Barcelona’s mayor is being sued over her decision in February to sever the Spanish city’s official relations with Israel, including its twinning agreement with Tel Aviv.
The Lawfare Project announced on Tuesday the filing of the lawsuit against the Catalan capital’s leftist mayor, Ada Colau, on behalf of the local charity Barcelona Institute for Dialogue with Israel.
“It asserts that Ms. Colau acted beyond the scope of her authority by infringing on the Spanish government’s power to conduct foreign policy and violated applicable legal procedures,” the U.S.-based legal fund, that protects Jewish and Israeli civil and human rights, said in a statement.
Colau cited “repeated violations of human rights of the Palestinian population and non-compliance with United Nations resolutions” in justifying the decision to boycott the Jewish state, which ended a 24-year formal friendship between Barcelona and Tel Aviv.
This decision drew immediate condemnation from the Israeli government, pro-Israel groups and local Jewish organizations, with Brooke Goldstein, executive director of the Lawfare Project, saying that the suspension “represents a total misuse of the legal process to engage in a bigoted and partisan campaign, rather than a legal decision within the scope of the Mayor of Barcelona’s power.”
Rabbi Pinchas Goldschmidt, the president of the Conference of European Rabbis, blamed Colau’s decision for antisemitic and anti-Israel graffiti scrawled on the city’s largest synagogue on Monday, the eve of Israel’s Holocaust Remembrance Day.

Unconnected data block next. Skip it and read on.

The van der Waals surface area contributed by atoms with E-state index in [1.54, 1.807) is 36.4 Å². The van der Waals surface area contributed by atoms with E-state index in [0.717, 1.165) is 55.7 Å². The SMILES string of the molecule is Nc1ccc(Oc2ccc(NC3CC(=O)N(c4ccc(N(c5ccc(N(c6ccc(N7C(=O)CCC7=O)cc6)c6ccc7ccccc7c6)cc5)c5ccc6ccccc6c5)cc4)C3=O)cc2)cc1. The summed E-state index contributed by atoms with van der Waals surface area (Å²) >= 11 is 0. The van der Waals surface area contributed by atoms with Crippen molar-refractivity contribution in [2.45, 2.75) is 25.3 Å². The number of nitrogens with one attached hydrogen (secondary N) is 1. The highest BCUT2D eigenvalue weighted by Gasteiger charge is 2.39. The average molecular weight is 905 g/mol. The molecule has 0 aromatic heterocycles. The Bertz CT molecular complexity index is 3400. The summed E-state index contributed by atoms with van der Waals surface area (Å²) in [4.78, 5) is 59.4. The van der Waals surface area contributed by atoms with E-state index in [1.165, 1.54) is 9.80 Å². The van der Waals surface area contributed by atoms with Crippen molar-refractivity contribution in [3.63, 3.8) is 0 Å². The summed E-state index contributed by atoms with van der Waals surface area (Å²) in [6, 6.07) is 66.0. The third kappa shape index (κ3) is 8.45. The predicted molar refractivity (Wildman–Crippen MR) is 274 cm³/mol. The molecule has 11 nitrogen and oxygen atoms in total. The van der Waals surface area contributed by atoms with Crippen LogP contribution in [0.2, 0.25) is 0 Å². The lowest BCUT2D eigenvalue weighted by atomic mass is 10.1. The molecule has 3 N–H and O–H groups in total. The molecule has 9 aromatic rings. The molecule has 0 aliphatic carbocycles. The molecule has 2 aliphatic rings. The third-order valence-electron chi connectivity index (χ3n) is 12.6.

“The irresponsible decision of the mayor of Barcelona to unilaterally sever relations with the State of Israel has put the Jewish community in the city in real danger,” said Goldschmidt.
“Every additional case of vandalism and bloodshed as a result of this unfortunate choice will be on her hands,” the rabbi added.
The vandals spray-painted “Free Palestine from the river to the sea” on the exterior wall of the Maimonides Synagogue, which also drew condemnation from the local Jewish community.
“Three people have painted a slogan that Arab radicalism has traditionally used to demand that the Jewish people living in Israel be thrown into the sea,” the statement said.
The day after the Barcelona mayor’s decision, José Luis Martínez-Almeida, the mayor of Madrid, offered his city as a replacement for Tel Aviv in the “twinning” agreement. The mayor of the capital called his Barcelona counterpart antisemitic and offered Tel Aviv’s Mayor Ron Huldai “Madrid’s commitment to democracy and freedom,” ABC reported.
“It would be an honor to be twinned with Tel Aviv,” the mayor said.